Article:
Happy Valentine’s Day from the editors of Obsolessons! We’re working on getting some new content up soon, but in the meantime, here’s a little manual called The Art of Kissing to tide you over!
Editor’s Note: I’ll just note that a) this was under the section of artificial drinks (is it the ice?), and b) I’ve yet to come across a liquid that Dr. Blaisdell says you can drink.
How often do we see people, over-heated and over-tired, drink glass after glass of ice-water! Such a foolish habit often leads to serious results. Ice-water quenches thirst for a moment only. Sooner or later, it weakens the strongest stomach. If you must drink it, sip a little very slowly.
Editor’s Note: It is fascinating to read these temperance texts after having seen Prohibition.
Beer no Preventive of Drunkenness: It has been urged that a more general use of beer would prevent the drunkenness caused by drinking the liquors that contain more alcohol, such as rum, whiskey, brandy, and gin. We have only to look to the countries where beer is used in nearly every family, to see that it is no preventive of drunkenness. True to its nature, the alcohol in the beer makes the drinker crave more beer to get more alcohol. In Germany, Belgium, and other countries where beer is almost a universal beverage, drunkenness is becoming more and more a curse to the land. What is lacking in quantity of alcohol in the beer is made up by the quantity of beer drank.
Strong tea should never be used in large quantities. Hard-working women and others too often make their meals of dry toast and several cups of strong tea. Such a habit is sure to result in indigestion. Taken in large quantities tea may weaken the action of the heart, and produce the peculiar beating, which sometimes occurs after much exertion, and is known as palpitation; hence we have the “tea-drinker’s heart.” Coffee and tea are hurtful articles of diet for growing boys and girls, and doubtless all would be in better health without these beverages.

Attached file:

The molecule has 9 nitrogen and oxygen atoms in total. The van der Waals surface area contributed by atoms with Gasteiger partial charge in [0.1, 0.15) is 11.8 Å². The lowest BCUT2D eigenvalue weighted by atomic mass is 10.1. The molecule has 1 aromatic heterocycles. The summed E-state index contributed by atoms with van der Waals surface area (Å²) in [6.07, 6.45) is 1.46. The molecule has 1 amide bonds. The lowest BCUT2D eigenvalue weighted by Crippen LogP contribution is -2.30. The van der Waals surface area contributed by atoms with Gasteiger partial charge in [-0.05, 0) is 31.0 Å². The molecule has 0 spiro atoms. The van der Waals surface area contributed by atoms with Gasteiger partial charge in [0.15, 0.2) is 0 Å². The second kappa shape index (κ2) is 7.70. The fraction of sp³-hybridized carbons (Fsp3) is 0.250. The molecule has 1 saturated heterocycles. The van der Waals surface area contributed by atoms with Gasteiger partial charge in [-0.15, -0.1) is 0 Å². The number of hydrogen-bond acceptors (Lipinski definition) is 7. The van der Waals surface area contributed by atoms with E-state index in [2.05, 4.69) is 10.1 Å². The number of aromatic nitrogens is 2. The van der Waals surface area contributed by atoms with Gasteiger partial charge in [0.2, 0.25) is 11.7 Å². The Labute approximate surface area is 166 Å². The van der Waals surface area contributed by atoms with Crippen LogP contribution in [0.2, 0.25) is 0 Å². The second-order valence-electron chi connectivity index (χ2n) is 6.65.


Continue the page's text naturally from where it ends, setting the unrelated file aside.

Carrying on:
Editor’s Note: I do love that this is a collaboration between Disney and Kimberly-Clark (makers of Kotex). Also, pretty accurate, I think. (Also, I did not know that there used to be a taboo against bathing when you had your period.) Thanks to Gwen for the tip!
Editor’s note: We here at Obsolessons know that many of you are preparing your homes for the holiday season. In that spirit, we offer you this tip that is sure to add a touch of class to your home and celebrations.
Editor’s second note, just in case: Please don’t actually try to gild a fish. This is offered for entertainment purposes only. We don’t actually believe the last sentence of this paragraph.
To Gild Live Fish — Smear the inside of an earthen bowl with white pitch, warm it gently, and scatter pulverized amber over the pitch. Remove from the fire, add 3 pounds of oleum lini and 1 pound of oleum terebinth mixed together. Cover and boil for 1 hour with gentle eat. Mix with pumice stone to the consistency of paint. Take a live fish from the water, dry it by means of a cloth, and apply this paint with a brush. Immediately spread gold leaf over it and rub dry with a soft cloth. Return the fish to the water. The longer this varnish is under water the harder it grows, and it does the fish no harm.
Neatness about your person counts as much as neatness in clothes. Keep your nails short and clean, but not polished. Keep your hair clean, cut, well-brushed, and well-combed. Don’t plaster a lot of smelly, sticky paste on it. It will have more appeal for the ladies if you leave it as nature intended. There’s nothing very romantic about running one’s fingers through a field of grease.